Just finished "Origin" by Dan Brown. It was incredibly lame.
Dan Brown: Here's a story with a highly sophisticated computer called Winston that passed the Turing Test and can communicate with people in any voice, language or accent.
Me: The explosion of AI sophistication is one of the most discussed topics of the present day. However, from Blake to Terminator, media have warned us about the threats from technology that was meant to serve us but ends up enslaving us. So while the issue is no doubt topical, the question is how you can make it original. Usually, it's always a naive, tech-savvy geek who ends up trusting his technology too much vs a conservative old fart who cant use a smart phone and ends up being right about his reservations. While in such a story I'd personally lean towards the old fart side of things, I would find it refreshing to read a story that explores the possibility of technological singularity being benign and beneficial to us.
Dan Brown: The developer of this computer is a tech-savvy geek who also made an earth-shattering discovery that he wants to share with the world, and that there is a hundred pages of build-up to.
Me: Let me guess, the guy will die at the very moment he's going to reveal his discovery.
Dan Brown: He is shot at the very moment he's going to reveal his discovery.
Dan Brown: By the way, the discovery relates to the age-old questions, "Who are we? Where do we come from? Where are we going?"
Me: Sound suspiciously like that painting by Gauguin I studied in grade 11.
Dan Brown: I'm going to have the painting in the book later, in a way that is utterly ridiculous and at the same time has no relevance to the plot whatsoever.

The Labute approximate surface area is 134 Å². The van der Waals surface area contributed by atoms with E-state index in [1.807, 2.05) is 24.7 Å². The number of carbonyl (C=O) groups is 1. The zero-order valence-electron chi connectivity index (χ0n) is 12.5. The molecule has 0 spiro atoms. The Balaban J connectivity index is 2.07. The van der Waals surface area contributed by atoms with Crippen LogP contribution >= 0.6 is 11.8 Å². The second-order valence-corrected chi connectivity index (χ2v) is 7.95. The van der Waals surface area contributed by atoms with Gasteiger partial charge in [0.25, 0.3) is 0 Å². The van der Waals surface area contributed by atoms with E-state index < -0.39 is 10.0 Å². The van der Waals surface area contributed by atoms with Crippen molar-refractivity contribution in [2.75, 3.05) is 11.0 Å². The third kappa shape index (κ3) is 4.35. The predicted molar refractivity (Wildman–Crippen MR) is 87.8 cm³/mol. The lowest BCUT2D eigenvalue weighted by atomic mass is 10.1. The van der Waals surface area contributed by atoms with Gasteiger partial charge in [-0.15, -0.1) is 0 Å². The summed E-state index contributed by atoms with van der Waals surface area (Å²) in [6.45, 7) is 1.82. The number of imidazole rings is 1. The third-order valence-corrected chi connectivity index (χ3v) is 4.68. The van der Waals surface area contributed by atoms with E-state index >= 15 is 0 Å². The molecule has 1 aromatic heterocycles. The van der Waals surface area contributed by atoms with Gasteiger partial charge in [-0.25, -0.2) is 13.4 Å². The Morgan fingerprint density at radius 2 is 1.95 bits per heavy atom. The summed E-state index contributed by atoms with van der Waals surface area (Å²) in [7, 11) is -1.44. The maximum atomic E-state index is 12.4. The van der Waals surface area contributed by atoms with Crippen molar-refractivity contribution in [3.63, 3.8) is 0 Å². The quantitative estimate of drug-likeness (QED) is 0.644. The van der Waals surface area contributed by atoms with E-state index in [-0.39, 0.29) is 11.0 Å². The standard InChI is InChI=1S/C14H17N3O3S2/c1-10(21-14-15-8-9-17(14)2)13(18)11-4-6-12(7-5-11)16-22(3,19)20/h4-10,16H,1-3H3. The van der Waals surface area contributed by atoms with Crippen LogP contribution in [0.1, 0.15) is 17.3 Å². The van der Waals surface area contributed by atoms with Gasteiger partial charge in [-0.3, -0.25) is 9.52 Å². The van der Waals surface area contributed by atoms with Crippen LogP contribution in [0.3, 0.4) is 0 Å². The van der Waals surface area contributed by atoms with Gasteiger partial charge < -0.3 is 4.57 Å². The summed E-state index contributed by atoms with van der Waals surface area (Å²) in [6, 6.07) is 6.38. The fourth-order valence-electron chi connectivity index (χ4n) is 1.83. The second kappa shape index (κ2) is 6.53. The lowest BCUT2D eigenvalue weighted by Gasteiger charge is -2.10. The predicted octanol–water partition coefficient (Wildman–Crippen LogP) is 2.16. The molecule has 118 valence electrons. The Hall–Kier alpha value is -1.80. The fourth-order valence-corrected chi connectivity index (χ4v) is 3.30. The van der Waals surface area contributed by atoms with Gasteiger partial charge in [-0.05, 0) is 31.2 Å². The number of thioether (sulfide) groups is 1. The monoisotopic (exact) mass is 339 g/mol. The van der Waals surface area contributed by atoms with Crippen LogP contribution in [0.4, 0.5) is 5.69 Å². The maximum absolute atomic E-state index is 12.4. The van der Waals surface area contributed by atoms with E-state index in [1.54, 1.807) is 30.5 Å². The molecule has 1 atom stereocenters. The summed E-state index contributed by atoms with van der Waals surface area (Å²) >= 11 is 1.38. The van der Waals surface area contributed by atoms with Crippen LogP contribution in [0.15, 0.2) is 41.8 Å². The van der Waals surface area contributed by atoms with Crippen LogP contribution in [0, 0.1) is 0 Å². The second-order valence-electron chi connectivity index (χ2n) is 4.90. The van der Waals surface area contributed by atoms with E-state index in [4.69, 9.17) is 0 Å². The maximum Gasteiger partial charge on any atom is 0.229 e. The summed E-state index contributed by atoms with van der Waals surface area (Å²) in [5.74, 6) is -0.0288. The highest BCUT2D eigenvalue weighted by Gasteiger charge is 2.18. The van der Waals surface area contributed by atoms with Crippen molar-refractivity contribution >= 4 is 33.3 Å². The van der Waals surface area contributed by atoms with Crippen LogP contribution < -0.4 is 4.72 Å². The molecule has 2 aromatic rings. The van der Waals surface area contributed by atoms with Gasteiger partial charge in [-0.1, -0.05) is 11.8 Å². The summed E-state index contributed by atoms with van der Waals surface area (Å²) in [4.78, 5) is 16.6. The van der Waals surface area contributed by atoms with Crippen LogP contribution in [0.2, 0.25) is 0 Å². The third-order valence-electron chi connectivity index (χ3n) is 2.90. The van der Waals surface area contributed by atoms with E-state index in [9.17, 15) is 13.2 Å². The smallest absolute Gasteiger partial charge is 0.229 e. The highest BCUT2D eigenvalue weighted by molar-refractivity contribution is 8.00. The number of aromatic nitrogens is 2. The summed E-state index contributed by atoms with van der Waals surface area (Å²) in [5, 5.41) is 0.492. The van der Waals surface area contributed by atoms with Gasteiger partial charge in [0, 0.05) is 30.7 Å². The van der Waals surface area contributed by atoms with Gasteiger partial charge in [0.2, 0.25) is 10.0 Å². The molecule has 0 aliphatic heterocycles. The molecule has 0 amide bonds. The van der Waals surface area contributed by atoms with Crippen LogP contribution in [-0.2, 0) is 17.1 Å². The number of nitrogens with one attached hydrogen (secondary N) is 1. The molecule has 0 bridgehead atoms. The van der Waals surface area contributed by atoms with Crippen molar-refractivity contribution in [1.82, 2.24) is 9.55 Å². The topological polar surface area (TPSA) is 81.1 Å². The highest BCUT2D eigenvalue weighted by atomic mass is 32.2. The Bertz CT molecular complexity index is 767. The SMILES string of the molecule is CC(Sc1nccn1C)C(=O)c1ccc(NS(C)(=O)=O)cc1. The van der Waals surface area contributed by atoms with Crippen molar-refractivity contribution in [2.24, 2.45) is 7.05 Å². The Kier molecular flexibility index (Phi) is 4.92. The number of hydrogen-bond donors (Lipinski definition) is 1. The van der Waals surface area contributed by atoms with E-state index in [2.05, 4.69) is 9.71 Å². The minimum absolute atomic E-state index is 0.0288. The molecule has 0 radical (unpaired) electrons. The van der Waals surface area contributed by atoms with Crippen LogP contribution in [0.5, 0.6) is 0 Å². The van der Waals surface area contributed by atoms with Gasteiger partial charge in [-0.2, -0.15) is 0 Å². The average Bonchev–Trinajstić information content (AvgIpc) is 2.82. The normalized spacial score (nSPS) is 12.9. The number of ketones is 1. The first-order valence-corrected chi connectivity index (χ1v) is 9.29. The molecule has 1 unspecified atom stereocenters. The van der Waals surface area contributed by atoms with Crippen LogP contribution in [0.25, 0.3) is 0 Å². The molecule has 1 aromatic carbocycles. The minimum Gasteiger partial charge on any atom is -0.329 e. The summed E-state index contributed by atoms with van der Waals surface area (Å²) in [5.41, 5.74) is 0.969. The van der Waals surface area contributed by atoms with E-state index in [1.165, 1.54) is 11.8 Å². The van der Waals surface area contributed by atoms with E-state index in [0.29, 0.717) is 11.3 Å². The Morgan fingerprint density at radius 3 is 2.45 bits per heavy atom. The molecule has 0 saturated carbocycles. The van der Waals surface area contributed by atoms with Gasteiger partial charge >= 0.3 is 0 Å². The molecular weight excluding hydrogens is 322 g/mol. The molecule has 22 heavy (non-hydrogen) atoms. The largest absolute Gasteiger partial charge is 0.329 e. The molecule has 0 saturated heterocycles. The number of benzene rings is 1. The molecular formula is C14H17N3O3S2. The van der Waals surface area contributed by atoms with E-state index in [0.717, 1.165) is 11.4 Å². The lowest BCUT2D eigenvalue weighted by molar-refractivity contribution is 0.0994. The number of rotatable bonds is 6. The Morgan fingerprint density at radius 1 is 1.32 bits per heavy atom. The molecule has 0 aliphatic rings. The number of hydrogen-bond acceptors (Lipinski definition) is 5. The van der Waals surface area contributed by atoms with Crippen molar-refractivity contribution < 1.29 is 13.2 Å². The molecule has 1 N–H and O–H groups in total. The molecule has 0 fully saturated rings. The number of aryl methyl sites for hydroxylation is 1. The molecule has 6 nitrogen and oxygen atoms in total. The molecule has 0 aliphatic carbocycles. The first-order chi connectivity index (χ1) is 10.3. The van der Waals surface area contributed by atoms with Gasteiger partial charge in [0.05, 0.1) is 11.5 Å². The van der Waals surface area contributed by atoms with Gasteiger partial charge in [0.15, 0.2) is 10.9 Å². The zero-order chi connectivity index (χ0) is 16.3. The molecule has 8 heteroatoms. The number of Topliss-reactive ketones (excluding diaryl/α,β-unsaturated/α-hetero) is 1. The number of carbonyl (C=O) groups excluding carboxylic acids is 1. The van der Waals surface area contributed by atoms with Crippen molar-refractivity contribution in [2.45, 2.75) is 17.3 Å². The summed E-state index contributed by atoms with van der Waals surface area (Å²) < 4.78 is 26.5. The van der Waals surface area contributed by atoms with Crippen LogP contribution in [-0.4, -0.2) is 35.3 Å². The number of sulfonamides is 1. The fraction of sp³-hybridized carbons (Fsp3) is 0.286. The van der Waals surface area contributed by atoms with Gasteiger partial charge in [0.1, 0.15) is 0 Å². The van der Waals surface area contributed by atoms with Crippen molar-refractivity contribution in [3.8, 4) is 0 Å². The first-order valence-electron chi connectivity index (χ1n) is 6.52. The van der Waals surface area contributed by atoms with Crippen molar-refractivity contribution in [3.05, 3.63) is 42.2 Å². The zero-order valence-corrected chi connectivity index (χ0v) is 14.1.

Me. Okay, cool.
Dan Brown: There are other murders, and the assassin is part of a secretive network of people who communicate exclusively via phone calls, text messages and emails.
Me: You told us that Winston can imitate any voice and has instant access to anything online. Gee. I wonder if it's actually the computer orchestrating all this.
Dan Brown: Langdon and his hot female sidekick, who just so happens to be the fiancée of the Spanish crown prince, want to reveal the discovery to the world nevertheless, but need a password that they can only find in *drumroll* Barcelona!
Me: It would be a really shocking plot twist if the password wasn't hidden in the Sagrada Familia.
Dan Brown: The media are going wild about the murder plot and the Spanish royal house is involved. There is an ever increasingly entagled web of contradictory information and incrimination coming from phone calls and text messages.
Me: Gee! I wonder if the computer is actually the villain.
Dan Brown: Suddenly, a whistleblower appears sending emails under the pseudonym "Monte Iglesia".
Me: "Monte Iglesia" is Spanish for "church hill". The computer is named Winston. Is that a coincidence? Gee! I wonder if the computer is actually the villain!